I first heard Sarah McLachlan’s voice in 1990.  I was teaching at an outdoor education school in the Santa Cruz Mountains and my housemate had a cassette tape of her first album. It was love at first blush. Her work was raw then; it wasn’t until four years later, when she released Fumbling Toward Ecstasy, that she became a global sensation.

I’ve long admired Sarah for her integrity, openness and sincerity in an industry that makes it hard to maintain those qualities. But most of all I admire her for her work. Her songs are meaningful and transporting, and ultimately uplifting.

She’s also the founder and principal fundraiser of the Vancouver-based Sarah McLachlan School of Music, which provides music instruction and mentoring for about 1,000 at-risk youth. “I wanted to give back in some way to show my gratitude to the universe,” McLachlan said.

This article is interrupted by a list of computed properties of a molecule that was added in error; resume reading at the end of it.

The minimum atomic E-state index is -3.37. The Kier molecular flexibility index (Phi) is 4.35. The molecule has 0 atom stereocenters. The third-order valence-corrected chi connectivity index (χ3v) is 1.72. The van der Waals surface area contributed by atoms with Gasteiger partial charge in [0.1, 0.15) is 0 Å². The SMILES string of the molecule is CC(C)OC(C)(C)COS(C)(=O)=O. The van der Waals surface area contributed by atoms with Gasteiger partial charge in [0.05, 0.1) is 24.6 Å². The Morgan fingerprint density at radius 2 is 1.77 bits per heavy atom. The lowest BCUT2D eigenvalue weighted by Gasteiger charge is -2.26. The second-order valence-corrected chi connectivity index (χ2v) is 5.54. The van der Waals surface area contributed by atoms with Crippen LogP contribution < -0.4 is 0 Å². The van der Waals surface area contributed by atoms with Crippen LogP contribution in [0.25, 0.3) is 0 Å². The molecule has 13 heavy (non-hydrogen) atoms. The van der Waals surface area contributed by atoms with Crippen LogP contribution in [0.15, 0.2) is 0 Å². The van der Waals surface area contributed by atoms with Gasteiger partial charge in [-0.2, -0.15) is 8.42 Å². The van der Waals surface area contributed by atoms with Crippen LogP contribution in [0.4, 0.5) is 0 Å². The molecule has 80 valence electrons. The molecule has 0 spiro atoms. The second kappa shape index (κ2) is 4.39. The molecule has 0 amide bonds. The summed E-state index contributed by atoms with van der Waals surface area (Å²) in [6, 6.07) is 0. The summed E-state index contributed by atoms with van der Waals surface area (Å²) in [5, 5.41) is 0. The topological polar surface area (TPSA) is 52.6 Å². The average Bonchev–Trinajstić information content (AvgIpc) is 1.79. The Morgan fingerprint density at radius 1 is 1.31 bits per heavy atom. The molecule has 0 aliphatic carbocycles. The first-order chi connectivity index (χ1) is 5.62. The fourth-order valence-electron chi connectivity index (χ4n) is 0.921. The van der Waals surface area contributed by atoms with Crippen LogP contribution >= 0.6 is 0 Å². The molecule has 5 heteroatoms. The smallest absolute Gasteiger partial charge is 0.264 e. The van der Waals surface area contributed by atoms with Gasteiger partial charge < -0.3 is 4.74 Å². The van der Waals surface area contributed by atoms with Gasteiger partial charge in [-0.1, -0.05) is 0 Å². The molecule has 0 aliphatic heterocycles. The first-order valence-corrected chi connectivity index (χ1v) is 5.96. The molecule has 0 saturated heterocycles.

But perhaps the effort she’s most identified with is the women-centric music festival she founded that bucked industry norms. McLachlan launched the Lilith Fair in 1997 after being told by a promoter that tickets wouldn’t sell with two women on the same bill.

The Lilith concerts raised millions of dollars for women’s shelters and other women-focused support agencies. McLachlan sometimes hand-delivered checks to shelters of up to $30,000, often the largest donation they’d ever received. “They would say, ‘This is going to keep women away from their abusive husbands or off the street. This is going to give them a second chance.’ Just knowing I was part of that was incredibly gratifying.”

Sarah was kind enough to meet me backstage before the show and hugged me like an old friend.

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